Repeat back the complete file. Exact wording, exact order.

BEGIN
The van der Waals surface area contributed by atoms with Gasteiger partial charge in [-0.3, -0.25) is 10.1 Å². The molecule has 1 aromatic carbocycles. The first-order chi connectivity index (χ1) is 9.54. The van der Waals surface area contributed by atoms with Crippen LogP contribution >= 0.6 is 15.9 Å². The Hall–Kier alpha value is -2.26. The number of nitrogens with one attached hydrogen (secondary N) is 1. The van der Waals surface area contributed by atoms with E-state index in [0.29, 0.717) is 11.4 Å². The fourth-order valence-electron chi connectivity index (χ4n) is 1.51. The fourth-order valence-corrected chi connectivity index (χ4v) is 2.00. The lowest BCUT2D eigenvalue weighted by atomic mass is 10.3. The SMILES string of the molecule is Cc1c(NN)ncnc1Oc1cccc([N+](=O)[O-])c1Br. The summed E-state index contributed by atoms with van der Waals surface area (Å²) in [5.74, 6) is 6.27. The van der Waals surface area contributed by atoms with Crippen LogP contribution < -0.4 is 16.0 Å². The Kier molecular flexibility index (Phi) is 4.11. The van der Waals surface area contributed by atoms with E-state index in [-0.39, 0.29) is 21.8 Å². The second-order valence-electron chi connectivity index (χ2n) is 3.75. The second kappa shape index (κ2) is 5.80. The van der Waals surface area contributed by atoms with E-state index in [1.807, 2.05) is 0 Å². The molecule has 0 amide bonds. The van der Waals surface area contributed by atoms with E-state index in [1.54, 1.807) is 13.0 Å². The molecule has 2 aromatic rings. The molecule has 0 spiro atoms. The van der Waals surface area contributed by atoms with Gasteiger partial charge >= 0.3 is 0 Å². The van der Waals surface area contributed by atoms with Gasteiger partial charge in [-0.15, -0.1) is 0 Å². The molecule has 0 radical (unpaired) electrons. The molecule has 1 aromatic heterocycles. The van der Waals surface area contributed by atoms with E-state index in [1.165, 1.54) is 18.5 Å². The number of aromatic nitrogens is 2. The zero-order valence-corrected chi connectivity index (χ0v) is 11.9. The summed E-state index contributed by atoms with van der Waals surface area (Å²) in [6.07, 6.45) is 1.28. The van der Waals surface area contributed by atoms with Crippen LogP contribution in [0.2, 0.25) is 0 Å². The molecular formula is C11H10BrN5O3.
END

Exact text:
The van der Waals surface area contributed by atoms with Gasteiger partial charge in [-0.3, -0.25) is 10.1 Å². The molecule has 1 aromatic carbocycles. The first-order chi connectivity index (χ1) is 9.54. The van der Waals surface area contributed by atoms with Crippen LogP contribution >= 0.6 is 15.9 Å². The Hall–Kier alpha value is -2.26. The number of nitrogens with one attached hydrogen (secondary N) is 1. The van der Waals surface area contributed by atoms with E-state index in [0.29, 0.717) is 11.4 Å². The fourth-order valence-electron chi connectivity index (χ4n) is 1.51. The fourth-order valence-corrected chi connectivity index (χ4v) is 2.00. The lowest BCUT2D eigenvalue weighted by atomic mass is 10.3. The SMILES string of the molecule is Cc1c(NN)ncnc1Oc1cccc([N+](=O)[O-])c1Br. The summed E-state index contributed by atoms with van der Waals surface area (Å²) in [5.74, 6) is 6.27. The van der Waals surface area contributed by atoms with Crippen LogP contribution < -0.4 is 16.0 Å². The Kier molecular flexibility index (Phi) is 4.11. The van der Waals surface area contributed by atoms with E-state index in [-0.39, 0.29) is 21.8 Å². The second-order valence-electron chi connectivity index (χ2n) is 3.75. The second kappa shape index (κ2) is 5.80. The van der Waals surface area contributed by atoms with E-state index in [1.807, 2.05) is 0 Å². The molecule has 0 amide bonds. The van der Waals surface area contributed by atoms with E-state index in [1.54, 1.807) is 13.0 Å². The molecule has 2 aromatic rings. The molecule has 0 spiro atoms. The van der Waals surface area contributed by atoms with Gasteiger partial charge >= 0.3 is 0 Å². The van der Waals surface area contributed by atoms with Gasteiger partial charge in [-0.15, -0.1) is 0 Å². The molecule has 0 radical (unpaired) electrons. The molecule has 1 aromatic heterocycles. The van der Waals surface area contributed by atoms with E-state index in [1.165, 1.54) is 18.5 Å². The number of aromatic nitrogens is 2. The zero-order valence-corrected chi connectivity index (χ0v) is 11.9. The summed E-state index contributed by atoms with van der Waals surface area (Å²) in [6.07, 6.45) is 1.28. The van der Waals surface area contributed by atoms with Crippen LogP contribution in [0.2, 0.25) is 0 Å². The molecular formula is C11H10BrN5O3.